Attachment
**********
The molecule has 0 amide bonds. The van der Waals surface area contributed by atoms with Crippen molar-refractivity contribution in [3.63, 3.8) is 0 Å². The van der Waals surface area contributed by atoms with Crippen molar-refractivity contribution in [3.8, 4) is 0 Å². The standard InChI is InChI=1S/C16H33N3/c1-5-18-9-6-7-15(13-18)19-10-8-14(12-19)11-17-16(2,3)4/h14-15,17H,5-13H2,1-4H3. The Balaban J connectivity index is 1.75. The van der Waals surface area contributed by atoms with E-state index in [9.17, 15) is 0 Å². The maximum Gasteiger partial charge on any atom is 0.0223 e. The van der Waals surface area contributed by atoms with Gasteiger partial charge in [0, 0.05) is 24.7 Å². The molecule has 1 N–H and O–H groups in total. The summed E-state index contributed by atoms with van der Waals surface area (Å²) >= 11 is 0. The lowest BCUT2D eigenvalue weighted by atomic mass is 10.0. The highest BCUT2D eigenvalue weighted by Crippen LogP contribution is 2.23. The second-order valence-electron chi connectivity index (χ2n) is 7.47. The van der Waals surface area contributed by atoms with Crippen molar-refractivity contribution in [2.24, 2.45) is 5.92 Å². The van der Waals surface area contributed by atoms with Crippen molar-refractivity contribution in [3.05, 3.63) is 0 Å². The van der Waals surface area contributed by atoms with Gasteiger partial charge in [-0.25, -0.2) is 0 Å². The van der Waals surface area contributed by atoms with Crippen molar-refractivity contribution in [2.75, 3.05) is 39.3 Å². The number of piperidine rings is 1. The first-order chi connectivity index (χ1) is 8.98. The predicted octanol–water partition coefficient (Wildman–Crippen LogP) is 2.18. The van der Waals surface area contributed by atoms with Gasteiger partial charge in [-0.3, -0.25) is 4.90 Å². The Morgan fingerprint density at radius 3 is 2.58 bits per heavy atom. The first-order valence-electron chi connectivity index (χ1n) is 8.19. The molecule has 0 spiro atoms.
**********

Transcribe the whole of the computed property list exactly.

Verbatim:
The molecule has 0 amide bonds. The van der Waals surface area contributed by atoms with Crippen molar-refractivity contribution in [3.63, 3.8) is 0 Å². The van der Waals surface area contributed by atoms with Crippen molar-refractivity contribution in [3.8, 4) is 0 Å². The standard InChI is InChI=1S/C16H33N3/c1-5-18-9-6-7-15(13-18)19-10-8-14(12-19)11-17-16(2,3)4/h14-15,17H,5-13H2,1-4H3. The Balaban J connectivity index is 1.75. The van der Waals surface area contributed by atoms with E-state index in [9.17, 15) is 0 Å². The maximum Gasteiger partial charge on any atom is 0.0223 e. The van der Waals surface area contributed by atoms with Gasteiger partial charge in [0, 0.05) is 24.7 Å². The molecule has 1 N–H and O–H groups in total. The summed E-state index contributed by atoms with van der Waals surface area (Å²) >= 11 is 0. The lowest BCUT2D eigenvalue weighted by atomic mass is 10.0. The highest BCUT2D eigenvalue weighted by Crippen LogP contribution is 2.23. The second-order valence-electron chi connectivity index (χ2n) is 7.47. The van der Waals surface area contributed by atoms with Crippen molar-refractivity contribution in [2.24, 2.45) is 5.92 Å². The van der Waals surface area contributed by atoms with Crippen molar-refractivity contribution in [3.05, 3.63) is 0 Å². The van der Waals surface area contributed by atoms with Gasteiger partial charge in [-0.25, -0.2) is 0 Å². The van der Waals surface area contributed by atoms with Crippen molar-refractivity contribution in [2.75, 3.05) is 39.3 Å². The number of piperidine rings is 1. The first-order chi connectivity index (χ1) is 8.98. The predicted octanol–water partition coefficient (Wildman–Crippen LogP) is 2.18. The van der Waals surface area contributed by atoms with Gasteiger partial charge in [-0.3, -0.25) is 4.90 Å². The Morgan fingerprint density at radius 3 is 2.58 bits per heavy atom. The first-order valence-electron chi connectivity index (χ1n) is 8.19. The molecule has 0 spiro atoms.